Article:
I am not normally one to say let’s throw out the baby with the bathwater but in this case I make an exception. The TIC was set up to be a stumbling block and I support the call by Jennie Herrera and Isla MacGregor from Whistleblowers Tasmania to develop legislation for a proper Tasmanian Anti-Corruption Commission Act and Public Interest Disclosure Act with appropriate powers and protections.
I am glad to see that such a call is also supported by Barbara Etter.
• Friends of the Tasmanian Integrity Commission ... on YouTube
We are an apolitical organisation aiming to have the Tasmanian Integrity Commission perform as the majority of Tasmanians would wish it to.
If any readers would be willing to share the complaint and response letters that they might have, these would be handled by us in the strictest of confidence. Or send them to 4Corners direct.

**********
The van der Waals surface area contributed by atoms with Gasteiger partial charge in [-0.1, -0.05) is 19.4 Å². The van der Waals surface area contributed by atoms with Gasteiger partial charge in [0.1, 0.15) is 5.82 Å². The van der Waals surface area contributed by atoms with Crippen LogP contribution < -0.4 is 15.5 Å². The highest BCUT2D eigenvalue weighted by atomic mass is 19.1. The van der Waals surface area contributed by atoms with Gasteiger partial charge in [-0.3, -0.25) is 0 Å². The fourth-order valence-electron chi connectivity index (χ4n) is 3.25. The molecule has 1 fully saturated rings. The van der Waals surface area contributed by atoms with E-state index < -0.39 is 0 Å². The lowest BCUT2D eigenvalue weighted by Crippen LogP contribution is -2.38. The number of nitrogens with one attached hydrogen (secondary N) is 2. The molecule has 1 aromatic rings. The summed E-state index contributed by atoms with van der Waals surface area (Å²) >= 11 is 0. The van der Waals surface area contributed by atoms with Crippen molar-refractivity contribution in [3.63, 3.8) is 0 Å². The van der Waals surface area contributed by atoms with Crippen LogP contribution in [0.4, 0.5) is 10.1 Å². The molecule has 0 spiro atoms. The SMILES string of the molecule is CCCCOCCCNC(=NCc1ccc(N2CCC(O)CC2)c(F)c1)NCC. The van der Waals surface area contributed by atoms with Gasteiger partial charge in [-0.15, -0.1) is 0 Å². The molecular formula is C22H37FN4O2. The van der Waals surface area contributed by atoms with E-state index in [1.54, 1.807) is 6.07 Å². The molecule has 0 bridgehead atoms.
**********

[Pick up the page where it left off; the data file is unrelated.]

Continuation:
This is part one of five of the Integrity Commission’s Outreach info seminar, filmed at Launceston Albert Hall on the evening of 10 May 2011. More up-to-date info about Tasmania’s Integrity Commission is online at
where you can also have your say by adding a readers comment to that online news article.
The TIC website lists a repeat of that event happening at Agfest:
See us at this year’s Agfest!
Integrity Commission staff will be on-site from 3-5 May to give people from around the State a chance to get information.
We will be located at the event’s Quercus Park with the Tasmanian Ombudsman’s Office, Office of the Anti-Discrimination Commissioner, Commonwealth Ombudsman’s Office, and Telecommunications Industry Ombudsman.
Last year’s Agfest attracted about 60,000 visitors. The event is organised by Rural Youth volunteers.
Other regional outreach activities include:
• workshops and training;
• a regular northern capacity-building forum for public sector managers and staff, held in Launceston; and
• misconduct prevention and education staff are also available monthly, on request, for meetings and training in the North and North-West. Check the calendar for dates.